The city is tracking expenses related to COVID. Through the federal CARES act, the city may be eligible to recoup some expenses related to the pandemic. The money is restricted to expenses only and will not cover lost revenue such as rents for shelters or facilities.
While some restrictions on outdoor dining have been lifted within the city, council discussed the idea at length noting that providing added space could run up against the need to provide walkers and bikers accessibility to sidewalks and safe space to maintain social distancing.
Council members asked about using parking lanes or other spaces. City officials are working on guidelines, but admitted it is hard to determine since each situation may be different. There may be solutions such as expanding in front of neighboring businesses or taking some parking spots. All agreed it is important to sit down first with area restaurants to find out what might work for them, and how to ensure Fort Thomas remains a walkable city.
After meeting with affected businesses and neighbors, the city hopes to draft guidelines that can accommodate the needs of customers and residents alike.
Fort Thomas Farmers Market
|The good news is the Fort Thomas Farmers Market is now open (with some restrictions).|
The Fort Thomas Farmers Market is now open, although a number of restrictions apply. All state and federal guidelines will be followed including masks, gloves and safe distancing for vendors. The city is working with the volunteer board and vendors to ensure the market is safe for everyone.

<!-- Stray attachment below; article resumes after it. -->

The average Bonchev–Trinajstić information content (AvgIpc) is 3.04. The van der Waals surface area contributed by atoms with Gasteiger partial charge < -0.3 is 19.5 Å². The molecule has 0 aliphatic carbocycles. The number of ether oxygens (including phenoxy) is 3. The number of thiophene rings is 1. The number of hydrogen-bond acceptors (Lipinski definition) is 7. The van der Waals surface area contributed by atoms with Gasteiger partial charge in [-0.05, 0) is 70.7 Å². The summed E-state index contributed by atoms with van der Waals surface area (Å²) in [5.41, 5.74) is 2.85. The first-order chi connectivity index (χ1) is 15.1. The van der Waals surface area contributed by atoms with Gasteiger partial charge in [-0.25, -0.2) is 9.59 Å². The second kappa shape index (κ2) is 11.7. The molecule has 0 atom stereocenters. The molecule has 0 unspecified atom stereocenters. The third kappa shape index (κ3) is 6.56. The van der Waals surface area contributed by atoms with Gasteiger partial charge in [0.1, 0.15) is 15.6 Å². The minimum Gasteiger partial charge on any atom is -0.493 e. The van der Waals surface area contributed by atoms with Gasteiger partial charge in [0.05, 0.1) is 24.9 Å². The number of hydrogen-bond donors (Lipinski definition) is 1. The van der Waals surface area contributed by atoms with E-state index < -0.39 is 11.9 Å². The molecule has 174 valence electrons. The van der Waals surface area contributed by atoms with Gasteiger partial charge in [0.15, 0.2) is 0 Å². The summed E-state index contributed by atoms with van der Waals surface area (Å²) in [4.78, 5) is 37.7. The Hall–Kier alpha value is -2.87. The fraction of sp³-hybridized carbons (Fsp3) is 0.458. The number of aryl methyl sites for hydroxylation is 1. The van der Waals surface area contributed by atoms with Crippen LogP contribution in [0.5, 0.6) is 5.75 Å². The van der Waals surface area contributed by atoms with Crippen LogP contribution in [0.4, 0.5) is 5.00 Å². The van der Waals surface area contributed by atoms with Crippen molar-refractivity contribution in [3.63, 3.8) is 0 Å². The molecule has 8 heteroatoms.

Some family group activities that were planned for the market will not happen, said Dill, and there will be other restrictions based on health and safety requirements.
It is expected the Fort Thomas market will follow similar guidelines as the farmers market in Covington. At the Covington market the guidelines include masked and gloved vendors, keeping a six-foot distance, hand washing/sanitizing, no handling of produce or products, market flow in one direction and a restriction on the number of shoppers per household. Check the Fort Thomas Farmers Market Facebook page for details on how the market in this city will function.
The market is now open in the same location, Tower Park in the tennis courts lot, on Wednesdays from 3 to 7 p.m.
"We are excited about doing it. I think it will great for our community to have some normalcy, some events we can’t pull off at this point, but this is one that we think that we can," said Dill.